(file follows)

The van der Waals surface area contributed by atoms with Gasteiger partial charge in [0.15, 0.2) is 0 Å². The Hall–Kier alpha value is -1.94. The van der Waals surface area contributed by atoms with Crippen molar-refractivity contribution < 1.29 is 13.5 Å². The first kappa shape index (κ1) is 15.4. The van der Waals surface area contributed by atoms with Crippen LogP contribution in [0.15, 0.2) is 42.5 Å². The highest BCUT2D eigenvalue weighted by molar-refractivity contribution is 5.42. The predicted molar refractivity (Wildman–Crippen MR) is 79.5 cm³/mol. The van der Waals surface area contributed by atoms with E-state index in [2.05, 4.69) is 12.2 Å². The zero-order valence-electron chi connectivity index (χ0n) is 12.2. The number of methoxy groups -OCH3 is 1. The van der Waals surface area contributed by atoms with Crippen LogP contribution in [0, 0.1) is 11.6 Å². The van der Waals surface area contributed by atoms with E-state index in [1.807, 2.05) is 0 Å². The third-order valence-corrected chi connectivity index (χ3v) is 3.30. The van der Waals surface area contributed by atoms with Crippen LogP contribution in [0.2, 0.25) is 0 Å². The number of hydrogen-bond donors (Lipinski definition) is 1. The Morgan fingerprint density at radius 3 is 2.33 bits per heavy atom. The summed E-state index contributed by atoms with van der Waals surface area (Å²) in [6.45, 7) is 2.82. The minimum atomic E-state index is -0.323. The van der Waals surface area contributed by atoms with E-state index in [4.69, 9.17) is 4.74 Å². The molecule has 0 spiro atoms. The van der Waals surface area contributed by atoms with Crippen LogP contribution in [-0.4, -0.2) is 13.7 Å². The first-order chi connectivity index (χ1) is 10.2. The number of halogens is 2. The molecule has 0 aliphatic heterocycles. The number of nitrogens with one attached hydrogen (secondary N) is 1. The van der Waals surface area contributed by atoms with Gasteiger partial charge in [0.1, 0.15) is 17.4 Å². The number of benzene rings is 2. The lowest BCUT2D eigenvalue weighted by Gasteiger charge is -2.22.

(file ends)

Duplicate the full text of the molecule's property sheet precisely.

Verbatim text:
The van der Waals surface area contributed by atoms with Gasteiger partial charge in [0.15, 0.2) is 0 Å². The Hall–Kier alpha value is -1.94. The van der Waals surface area contributed by atoms with Crippen molar-refractivity contribution < 1.29 is 13.5 Å². The first kappa shape index (κ1) is 15.4. The van der Waals surface area contributed by atoms with Crippen LogP contribution in [0.15, 0.2) is 42.5 Å². The highest BCUT2D eigenvalue weighted by molar-refractivity contribution is 5.42. The predicted molar refractivity (Wildman–Crippen MR) is 79.5 cm³/mol. The van der Waals surface area contributed by atoms with E-state index in [2.05, 4.69) is 12.2 Å². The zero-order valence-electron chi connectivity index (χ0n) is 12.2. The number of methoxy groups -OCH3 is 1. The van der Waals surface area contributed by atoms with Crippen LogP contribution in [0, 0.1) is 11.6 Å². The van der Waals surface area contributed by atoms with E-state index in [1.807, 2.05) is 0 Å². The third-order valence-corrected chi connectivity index (χ3v) is 3.30. The van der Waals surface area contributed by atoms with Crippen LogP contribution in [0.2, 0.25) is 0 Å². The number of hydrogen-bond donors (Lipinski definition) is 1. The Morgan fingerprint density at radius 3 is 2.33 bits per heavy atom. The summed E-state index contributed by atoms with van der Waals surface area (Å²) in [6.45, 7) is 2.82. The minimum atomic E-state index is -0.323. The van der Waals surface area contributed by atoms with E-state index in [4.69, 9.17) is 4.74 Å². The molecule has 0 spiro atoms. The van der Waals surface area contributed by atoms with Crippen LogP contribution in [-0.4, -0.2) is 13.7 Å². The first-order chi connectivity index (χ1) is 10.2. The number of halogens is 2. The molecule has 0 aliphatic heterocycles. The number of nitrogens with one attached hydrogen (secondary N) is 1. The van der Waals surface area contributed by atoms with Gasteiger partial charge in [0.1, 0.15) is 17.4 Å². The number of benzene rings is 2. The lowest BCUT2D eigenvalue weighted by Gasteiger charge is -2.22.